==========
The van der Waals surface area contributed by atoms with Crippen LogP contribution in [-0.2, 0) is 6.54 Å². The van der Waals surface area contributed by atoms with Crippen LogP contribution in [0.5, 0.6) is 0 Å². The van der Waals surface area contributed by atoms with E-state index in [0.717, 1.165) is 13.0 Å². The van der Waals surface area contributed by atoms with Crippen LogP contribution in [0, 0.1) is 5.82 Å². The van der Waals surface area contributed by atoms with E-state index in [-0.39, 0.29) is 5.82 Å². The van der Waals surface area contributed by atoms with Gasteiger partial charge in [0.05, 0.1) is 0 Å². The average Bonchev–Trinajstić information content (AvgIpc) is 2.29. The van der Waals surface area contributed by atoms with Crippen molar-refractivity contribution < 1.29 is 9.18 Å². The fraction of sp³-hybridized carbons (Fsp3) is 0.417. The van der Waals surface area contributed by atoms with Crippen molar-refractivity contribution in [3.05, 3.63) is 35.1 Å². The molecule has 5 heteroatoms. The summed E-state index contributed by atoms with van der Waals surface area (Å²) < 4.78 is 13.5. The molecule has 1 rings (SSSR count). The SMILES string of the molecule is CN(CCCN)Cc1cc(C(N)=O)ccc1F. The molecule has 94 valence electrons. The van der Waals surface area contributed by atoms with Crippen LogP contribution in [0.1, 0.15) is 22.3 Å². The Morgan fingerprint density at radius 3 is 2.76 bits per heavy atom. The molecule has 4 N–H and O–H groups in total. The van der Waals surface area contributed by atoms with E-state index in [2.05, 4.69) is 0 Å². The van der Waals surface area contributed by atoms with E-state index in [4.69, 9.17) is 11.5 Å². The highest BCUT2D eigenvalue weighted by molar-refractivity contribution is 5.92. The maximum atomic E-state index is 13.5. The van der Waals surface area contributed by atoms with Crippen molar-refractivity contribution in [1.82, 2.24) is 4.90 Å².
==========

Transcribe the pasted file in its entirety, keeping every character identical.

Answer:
The van der Waals surface area contributed by atoms with Crippen LogP contribution in [-0.2, 0) is 6.54 Å². The van der Waals surface area contributed by atoms with Crippen LogP contribution in [0.5, 0.6) is 0 Å². The van der Waals surface area contributed by atoms with E-state index in [0.717, 1.165) is 13.0 Å². The van der Waals surface area contributed by atoms with Crippen LogP contribution in [0, 0.1) is 5.82 Å². The van der Waals surface area contributed by atoms with E-state index in [-0.39, 0.29) is 5.82 Å². The van der Waals surface area contributed by atoms with Gasteiger partial charge in [0.05, 0.1) is 0 Å². The average Bonchev–Trinajstić information content (AvgIpc) is 2.29. The van der Waals surface area contributed by atoms with Crippen molar-refractivity contribution < 1.29 is 9.18 Å². The fraction of sp³-hybridized carbons (Fsp3) is 0.417. The van der Waals surface area contributed by atoms with Crippen molar-refractivity contribution in [3.05, 3.63) is 35.1 Å². The molecule has 5 heteroatoms. The summed E-state index contributed by atoms with van der Waals surface area (Å²) < 4.78 is 13.5. The molecule has 1 rings (SSSR count). The SMILES string of the molecule is CN(CCCN)Cc1cc(C(N)=O)ccc1F. The molecule has 94 valence electrons. The van der Waals surface area contributed by atoms with Crippen LogP contribution in [0.1, 0.15) is 22.3 Å². The Morgan fingerprint density at radius 3 is 2.76 bits per heavy atom. The molecule has 4 N–H and O–H groups in total. The van der Waals surface area contributed by atoms with E-state index in [2.05, 4.69) is 0 Å². The van der Waals surface area contributed by atoms with E-state index in [4.69, 9.17) is 11.5 Å². The highest BCUT2D eigenvalue weighted by molar-refractivity contribution is 5.92. The maximum atomic E-state index is 13.5. The van der Waals surface area contributed by atoms with Crippen molar-refractivity contribution in [1.82, 2.24) is 4.90 Å².